Avon Park Youth Academy is located on 36 acres of land that was formerly used as staff housing on the United States’ Air Force Bombing Range. The academy is now adjacent to an active Air Force base and state prison. A 12-foot barb-wired fence surrounds the academy. The grounds and buildings are very clean and attractive, while numerous gardens are filled with manicured flowers and shrubbery. All classrooms are neatly arranged with individual and group working stations, and educational displays and student work products adorn the walls. In addition, students’ vocational accomplishments–such as buildings, wells, gardens and sidewalks–can be seen throughout the Academy’s grounds and nearby neighborhoods. The surrounding community, in turn, plays a large role in the vocational experiences of the young men, as the youth provide numerous community services, such as building playgrounds, setting up for festivals, planting trees, donating Christmas cookies, washing cars, building homes for Habitat for Humanity, and so on. Furthermore, several community members also provide materials and services to the youth, such as donating landscaping and masonry equipment and participating in Avon Park’s job fair.
G4S Youth Services operates both the facility and the educational program, and there is consistency in expectations and behavior management procedures. The philosophy is reminiscent of the 1800’s delinquency work programs, where residents spend the majority of their 8am-4pm weekdays in vocational training. Specifically, the day is separated into four one-hour-and-forty-five minute class periods, three of which are spent in vocational courses and one of which is devoted to academics. However, students who request additional academic instruction receive modified class schedules reflecting their educational aspirations (i.e., two periods of vocational training, two of academics, and evening academic tutoring and/or computer lab instruction).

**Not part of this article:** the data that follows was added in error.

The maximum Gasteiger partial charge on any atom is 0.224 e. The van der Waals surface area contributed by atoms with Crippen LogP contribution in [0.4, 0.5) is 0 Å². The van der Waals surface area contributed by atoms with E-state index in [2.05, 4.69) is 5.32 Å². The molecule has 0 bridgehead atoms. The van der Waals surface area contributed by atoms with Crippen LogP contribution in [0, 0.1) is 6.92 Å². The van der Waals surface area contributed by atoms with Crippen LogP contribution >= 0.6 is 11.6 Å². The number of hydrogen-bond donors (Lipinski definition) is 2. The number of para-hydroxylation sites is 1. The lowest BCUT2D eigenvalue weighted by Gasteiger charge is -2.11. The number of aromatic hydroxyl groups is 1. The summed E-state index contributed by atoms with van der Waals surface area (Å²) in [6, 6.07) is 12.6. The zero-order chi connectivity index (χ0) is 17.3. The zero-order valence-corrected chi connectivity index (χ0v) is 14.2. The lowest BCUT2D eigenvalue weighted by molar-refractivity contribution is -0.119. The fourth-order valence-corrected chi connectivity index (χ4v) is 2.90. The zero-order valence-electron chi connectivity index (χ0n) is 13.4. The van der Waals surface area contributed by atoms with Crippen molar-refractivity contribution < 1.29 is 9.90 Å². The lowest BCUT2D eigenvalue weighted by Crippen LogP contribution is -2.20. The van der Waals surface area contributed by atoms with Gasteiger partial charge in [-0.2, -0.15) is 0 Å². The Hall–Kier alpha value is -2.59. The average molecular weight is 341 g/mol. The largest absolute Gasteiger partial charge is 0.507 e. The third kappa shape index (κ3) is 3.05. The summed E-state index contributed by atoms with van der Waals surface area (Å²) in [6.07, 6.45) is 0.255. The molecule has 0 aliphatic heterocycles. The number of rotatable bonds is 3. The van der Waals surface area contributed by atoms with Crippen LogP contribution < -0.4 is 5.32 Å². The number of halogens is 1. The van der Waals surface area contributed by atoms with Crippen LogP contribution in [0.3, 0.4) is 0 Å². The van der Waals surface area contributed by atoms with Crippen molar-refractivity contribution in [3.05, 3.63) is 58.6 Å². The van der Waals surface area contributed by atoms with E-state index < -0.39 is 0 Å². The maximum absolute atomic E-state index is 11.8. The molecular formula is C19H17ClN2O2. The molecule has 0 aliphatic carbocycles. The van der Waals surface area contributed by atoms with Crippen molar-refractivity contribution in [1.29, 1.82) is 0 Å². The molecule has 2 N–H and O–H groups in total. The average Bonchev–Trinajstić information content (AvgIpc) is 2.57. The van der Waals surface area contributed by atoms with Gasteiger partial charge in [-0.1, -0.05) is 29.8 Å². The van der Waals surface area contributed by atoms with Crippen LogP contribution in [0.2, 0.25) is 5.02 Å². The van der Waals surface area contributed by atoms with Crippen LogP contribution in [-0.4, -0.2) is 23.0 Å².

In academic classrooms, the student-to-teacher ratio is 20:1, while the vocational course ratio is 10:1. Paraprofessionals, who may first be hired as youth care workers and then train to become paraprofessionals (and sometimes eventually teachers), assist the academic teachers in the classrooms. Most of the academic class time consists of individualized computer activities, but teachers and support staff also provide innovative and exciting activities, such as thematic instruction and lessons directly based on the students’ selected vocations. Vocational class time is primarily devoted to hands-on learning.
In general, students, teachers, support and guidance staff, and administrative personnel agree that the school environment is safe, effective, and pleasant. In fact, climate surveys of both students and teachers indicated that most of them would not change anything about the educational program, if given the chance. Additionally, students generally provided positive reviews of their teachers, classmates, and administrators, while most teachers praised their students and administrators. Students typically reported that they felt as though education is a priority at Avon Park, and they confirmed that class rules are the same as program rules. Finally, teachers agreed that the school provides them with sufficient learning materials, encourages their participation in decision-making, and expects quality work from them.